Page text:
If you save and invest wisely, your pension is likely to become one of your biggest assets and may even be worth more than your home! Providing your pension has the right death benefits, it means you could leave a very valuable nest egg to your loved ones when you’re gone.
If you have a Defined Contribution pension, your beneficiaries can usually receive your pension pot when you die. If you die before the age of 75, withdrawals are tax-free. Death benefits for a Defined Benefit pension are different and depend on the rules of your provider.
In this article, we’ll explore the benefits of a death benefit pension in more detail. For personal advice on what pension is best for you, please contact the experts at Heritage Financial Planning to arrange a callback.
Defined Contribution pension
As to what happens to your pension when you die, for Defined Contribution (DC) pensions, such as a private pension or self-invested personal pension (SIPP), the answer depends on the age at which you pass away. Let’s look at an example to demonstrate the point.
Death Before age 75
After a lifetime of sex, drugs and rock and roll, Harvey passes away early at age 68 with a remaining personal pension of £200,000. He has previously taken several drawdowns and leaves a written expression of wish that states his daughter, Kelly, is to receive his pension fund when he dies.
As Harvey died before age 75, Kelly is entitled to receive the remaining money from the pension fund completely tax-free.
As Harvey’s personal pension facilitates drawdown and beneficiary drawdown, this means Kelly can take the whole £200k as a lump sum tax-free, or she can choose to take smaller tax-free lump sums as a regular income. The latter option means she can potentially benefit from investment growth.
The options available to your own beneficiaries depend on your particular pension scheme rules. It’s important to be aware if your pension scheme allows flexi access drawdown or not, as some workplace pensions and older pension schemes do not facilitate it. If not, the beneficiaries will likely be limited to taking the remaining pension pot as a lump sum or even converting it to a guaranteed income in the form of an annuity.
Death after age 75
Now what happens if Harvey dies after age 75?
Kelly would again be able to inherit the pension pot, but any withdrawals would be taxable at her marginal rate, and she would have to pay income tax on any withdrawals.
As a Basic Rate taxpayer, if she took £10k withdrawal from the pension, she would be left with £8k after £2k tax is deducted.
What is an Expression of Wish, and why is it important?
It is very important to complete an ‘expression of wish’ form and nominate a beneficiary. The trustees of your pension scheme then have discretion on who to give the benefits to, but they will usually follow your wishes.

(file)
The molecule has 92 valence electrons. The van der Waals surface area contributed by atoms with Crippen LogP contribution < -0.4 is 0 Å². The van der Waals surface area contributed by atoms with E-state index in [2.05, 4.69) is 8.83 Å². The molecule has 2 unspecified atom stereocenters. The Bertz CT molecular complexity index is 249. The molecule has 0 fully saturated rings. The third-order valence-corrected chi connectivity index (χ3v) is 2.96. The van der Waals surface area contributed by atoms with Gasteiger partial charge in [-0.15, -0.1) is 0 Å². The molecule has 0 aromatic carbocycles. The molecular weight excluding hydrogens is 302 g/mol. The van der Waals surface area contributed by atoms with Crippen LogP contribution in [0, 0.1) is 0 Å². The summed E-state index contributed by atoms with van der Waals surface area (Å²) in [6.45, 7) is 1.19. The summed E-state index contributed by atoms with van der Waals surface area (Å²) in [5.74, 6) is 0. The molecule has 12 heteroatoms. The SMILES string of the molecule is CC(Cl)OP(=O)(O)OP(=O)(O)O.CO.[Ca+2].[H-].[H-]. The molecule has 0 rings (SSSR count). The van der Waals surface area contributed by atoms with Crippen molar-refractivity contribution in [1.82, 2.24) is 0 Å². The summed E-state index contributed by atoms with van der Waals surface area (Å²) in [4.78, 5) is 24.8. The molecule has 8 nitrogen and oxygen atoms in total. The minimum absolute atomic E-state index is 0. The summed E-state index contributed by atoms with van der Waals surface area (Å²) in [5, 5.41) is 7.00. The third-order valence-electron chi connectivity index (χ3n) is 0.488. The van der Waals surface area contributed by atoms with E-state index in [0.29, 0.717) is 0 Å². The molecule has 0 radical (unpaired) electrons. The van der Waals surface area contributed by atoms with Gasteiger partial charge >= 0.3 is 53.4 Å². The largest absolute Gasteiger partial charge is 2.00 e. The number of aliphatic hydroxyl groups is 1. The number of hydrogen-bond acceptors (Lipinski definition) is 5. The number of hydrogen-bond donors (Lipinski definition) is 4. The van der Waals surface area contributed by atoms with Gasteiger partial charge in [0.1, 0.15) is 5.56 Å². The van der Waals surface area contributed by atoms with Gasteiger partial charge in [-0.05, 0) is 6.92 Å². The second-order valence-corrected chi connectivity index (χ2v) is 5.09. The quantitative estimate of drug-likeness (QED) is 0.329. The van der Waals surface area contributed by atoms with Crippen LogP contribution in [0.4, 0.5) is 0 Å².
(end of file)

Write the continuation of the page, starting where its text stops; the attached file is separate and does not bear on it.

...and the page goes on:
This discretion is very important, as pensions, in most cases, do not usually not form part of your estate, and you do not have to pay Inheritance Tax on the value of your pension.
This is very important. If you have completed an expression of wish, then your pension pot will not be included as part of your estate and will not be subject to inheritance tax.
This is why many of our clients with sizeable estates choose to run down their other assets, such as ISAs, cash and rental properties, whilst leaving their pensions intact, leaving a more valuable inheritance for their families or other beneficiaries.
What happens if I don’t complete an expression of wish?
If you don’t have an expression of wish form completed, it can be more subjective when you die. Your pension provider may just pay the proceeds out at their discretion. Or, they could just pay the proceeds to your estate as a lump sum, in which case the funds would form part of your estate and may be subject to inheritance tax, along with your other assets.
That is why it is always good practice to complete and update your nomination form with your pension provider and even have alternative beneficiaries named in case your primary beneficiaries predecease you.
What happens to a Defined Benefit pension when you die?
If you have a Defined Benefit (DB) or ‘final salary’ pension, then the situation is slightly different, and the death benefits depend on your pension scheme rules.
If you are still an active member of your employer’s DB scheme, then you are known as an ‘active member’. If, on the other hand, you have left the employer who offers the DB scheme, then you are a deferred member.
You will often hear this referred to as a ‘frozen’ pension, although this is not strictly true as the benefits you have built up will still increase, which is usually with a form of inflation.
Let’s explore the pension death benefits before and after retirement.
Post Retirement Death Benefits
If you pass away after you have retired and are drawing your DB pension, then just as before retirement, the scheme may pay a ‘dependent pension’, which is paid in the form of a regular income.